Sutch was a spy

Phil Kitchin at the Dom Post reports:

Forty years after he was acquitted of spying, electrifying new evidence has emerged showing that top official Bill Sutch was a KGB recruit working under the codename “Maori”.

The Dominion Post has obtained copies of official KGB records that show Sutch was a 24-year veteran recruit of the feared Soviet spy agency when he was arrested while meeting a KGB agent at an park, in Wellington, in 1974.

I’m not surprised, but nice to finally have it proven.

But his daughter says the evidence does not match her father and maintains he was not involved with the Soviets.


The file with New Zealand material in it says the KGB recruited an “ex-high ranking official in state machinery” who was born in 1907, obtained a PhD and retired in 1965.

That profile is a perfect match to Sutch who was born in June 1907, held a PhD and retired as the head of the Department of Industries and Commerce in 1965.

The KGB thumbnail sketch says the agent was “recruited in 1950,” given the codename and was “in contact with Drozhzhin”.

Sutch therefore appears to have been recruited in New York as he was secretary-general of New Zealand’s United Nations delegation there from 1947 to 1951.

At the time Sutch was working for  the Soviet Union, they were a totalitarian murdering regime that jailed and killed political dissidents. He was a horrible traitor.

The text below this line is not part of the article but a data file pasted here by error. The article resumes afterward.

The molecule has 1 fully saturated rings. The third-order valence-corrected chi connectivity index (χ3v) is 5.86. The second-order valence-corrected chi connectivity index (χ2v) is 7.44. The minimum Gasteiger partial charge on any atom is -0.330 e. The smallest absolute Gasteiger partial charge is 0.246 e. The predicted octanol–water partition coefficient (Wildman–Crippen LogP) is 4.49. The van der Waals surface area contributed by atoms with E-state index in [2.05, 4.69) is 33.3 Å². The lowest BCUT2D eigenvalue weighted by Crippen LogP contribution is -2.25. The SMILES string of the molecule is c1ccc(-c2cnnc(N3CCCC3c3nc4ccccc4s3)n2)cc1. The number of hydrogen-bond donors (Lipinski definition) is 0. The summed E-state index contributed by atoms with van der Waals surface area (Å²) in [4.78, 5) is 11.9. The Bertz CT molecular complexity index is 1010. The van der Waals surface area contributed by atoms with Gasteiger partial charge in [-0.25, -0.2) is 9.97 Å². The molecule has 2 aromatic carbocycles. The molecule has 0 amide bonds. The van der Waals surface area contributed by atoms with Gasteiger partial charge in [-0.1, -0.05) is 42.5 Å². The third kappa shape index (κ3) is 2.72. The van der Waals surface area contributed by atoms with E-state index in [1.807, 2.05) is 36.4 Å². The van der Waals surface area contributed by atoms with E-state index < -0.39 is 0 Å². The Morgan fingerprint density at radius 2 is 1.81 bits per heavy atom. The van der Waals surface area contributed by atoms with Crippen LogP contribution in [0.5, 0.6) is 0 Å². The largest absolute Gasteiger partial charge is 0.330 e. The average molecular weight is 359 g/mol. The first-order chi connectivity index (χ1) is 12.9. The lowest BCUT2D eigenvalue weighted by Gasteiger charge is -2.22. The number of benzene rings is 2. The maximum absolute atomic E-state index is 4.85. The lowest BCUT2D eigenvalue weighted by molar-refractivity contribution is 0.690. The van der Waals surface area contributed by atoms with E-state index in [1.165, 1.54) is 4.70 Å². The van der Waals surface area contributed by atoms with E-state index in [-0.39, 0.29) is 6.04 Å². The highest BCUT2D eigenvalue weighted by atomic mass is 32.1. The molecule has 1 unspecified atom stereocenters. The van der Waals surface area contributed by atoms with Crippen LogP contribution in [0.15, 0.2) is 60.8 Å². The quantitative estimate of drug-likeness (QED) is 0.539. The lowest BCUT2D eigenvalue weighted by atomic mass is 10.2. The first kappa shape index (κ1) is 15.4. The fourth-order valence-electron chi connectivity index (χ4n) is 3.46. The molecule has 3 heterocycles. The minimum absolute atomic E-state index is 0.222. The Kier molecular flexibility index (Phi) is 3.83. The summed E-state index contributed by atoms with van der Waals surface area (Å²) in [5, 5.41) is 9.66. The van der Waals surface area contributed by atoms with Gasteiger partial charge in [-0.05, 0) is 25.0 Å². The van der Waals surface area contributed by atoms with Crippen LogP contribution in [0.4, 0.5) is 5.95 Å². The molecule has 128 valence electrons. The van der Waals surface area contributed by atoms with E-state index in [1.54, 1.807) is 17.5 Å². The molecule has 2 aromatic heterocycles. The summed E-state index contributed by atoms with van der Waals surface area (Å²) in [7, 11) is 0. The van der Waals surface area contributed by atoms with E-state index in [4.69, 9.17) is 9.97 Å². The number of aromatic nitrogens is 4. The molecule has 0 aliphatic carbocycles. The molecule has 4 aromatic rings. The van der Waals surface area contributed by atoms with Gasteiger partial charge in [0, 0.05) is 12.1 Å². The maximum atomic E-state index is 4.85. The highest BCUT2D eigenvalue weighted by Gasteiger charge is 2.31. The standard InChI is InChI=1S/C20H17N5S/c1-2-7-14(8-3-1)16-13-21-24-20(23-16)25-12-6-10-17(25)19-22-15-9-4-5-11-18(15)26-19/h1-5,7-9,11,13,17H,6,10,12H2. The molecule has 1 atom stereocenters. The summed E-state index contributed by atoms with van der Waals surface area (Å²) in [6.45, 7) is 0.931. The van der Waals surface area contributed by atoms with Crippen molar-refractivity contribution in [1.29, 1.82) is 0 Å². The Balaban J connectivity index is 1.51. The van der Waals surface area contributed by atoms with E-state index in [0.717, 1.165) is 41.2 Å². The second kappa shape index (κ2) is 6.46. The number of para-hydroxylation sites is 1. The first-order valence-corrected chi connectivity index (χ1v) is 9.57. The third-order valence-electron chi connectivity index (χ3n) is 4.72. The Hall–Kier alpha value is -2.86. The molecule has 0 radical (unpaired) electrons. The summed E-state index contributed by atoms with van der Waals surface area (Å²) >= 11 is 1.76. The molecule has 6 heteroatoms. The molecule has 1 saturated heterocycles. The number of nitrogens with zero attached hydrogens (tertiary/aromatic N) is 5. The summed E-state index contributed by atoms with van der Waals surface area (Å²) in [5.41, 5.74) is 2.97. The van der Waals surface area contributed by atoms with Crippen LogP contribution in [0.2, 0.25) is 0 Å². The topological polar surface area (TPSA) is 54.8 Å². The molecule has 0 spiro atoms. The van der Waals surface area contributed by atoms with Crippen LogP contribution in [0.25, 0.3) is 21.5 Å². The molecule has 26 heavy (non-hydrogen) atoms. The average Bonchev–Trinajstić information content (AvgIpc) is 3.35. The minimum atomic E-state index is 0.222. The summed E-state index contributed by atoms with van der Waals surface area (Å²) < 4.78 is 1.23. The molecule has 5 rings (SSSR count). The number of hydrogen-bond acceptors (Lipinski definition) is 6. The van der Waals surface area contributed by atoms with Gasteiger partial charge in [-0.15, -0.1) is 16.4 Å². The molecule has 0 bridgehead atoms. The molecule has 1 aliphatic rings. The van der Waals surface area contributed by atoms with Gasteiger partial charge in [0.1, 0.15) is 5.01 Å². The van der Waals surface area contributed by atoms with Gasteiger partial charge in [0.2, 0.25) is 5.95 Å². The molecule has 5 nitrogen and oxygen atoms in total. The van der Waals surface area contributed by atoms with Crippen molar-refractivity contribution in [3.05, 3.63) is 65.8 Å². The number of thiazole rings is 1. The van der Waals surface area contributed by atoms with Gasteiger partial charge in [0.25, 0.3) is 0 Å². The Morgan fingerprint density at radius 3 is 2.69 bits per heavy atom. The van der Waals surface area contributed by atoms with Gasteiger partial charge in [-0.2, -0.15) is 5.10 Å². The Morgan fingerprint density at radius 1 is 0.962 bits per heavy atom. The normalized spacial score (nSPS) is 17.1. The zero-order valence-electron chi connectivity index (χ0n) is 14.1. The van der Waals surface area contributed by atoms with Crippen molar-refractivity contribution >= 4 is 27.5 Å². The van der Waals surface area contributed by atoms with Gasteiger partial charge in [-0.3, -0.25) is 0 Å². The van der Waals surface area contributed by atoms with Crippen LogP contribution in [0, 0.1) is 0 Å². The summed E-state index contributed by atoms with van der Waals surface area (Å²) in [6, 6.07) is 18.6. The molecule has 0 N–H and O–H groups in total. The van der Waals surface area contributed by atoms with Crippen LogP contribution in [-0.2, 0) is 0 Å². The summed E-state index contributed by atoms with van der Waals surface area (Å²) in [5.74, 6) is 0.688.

I previously blogged:

However he was an apologist and supporter of a murdering Stalinist regime. That makes him a man of incredible flawed and warped judgement regardless of whether or not he was a spy.

The SIS files on him are worth a read. He once described himself as a “Stalinist” and opposed NZ entry into WWII (the speculation being because of the German- peace treaty) until the  became an ally.

Even after Stalin was denounced by Krushchev, Sutch defended Stalin’s actions on the grounds of economic necessity. He also disregarded instructions from the NZ Govt and voted in UN bodies with eastern bloc countries against his own ’s wishes. He also thought the USSR invasion of Hungary was justified. …

So as I said, he may or may not have spied for the USSR. But he was a dedicated supporter of it and apologist for it. In my eyes that is like the difference between having worked for the Nazis, or defending what the Nazis did – neither are testaments of good character.

A very flawed man.

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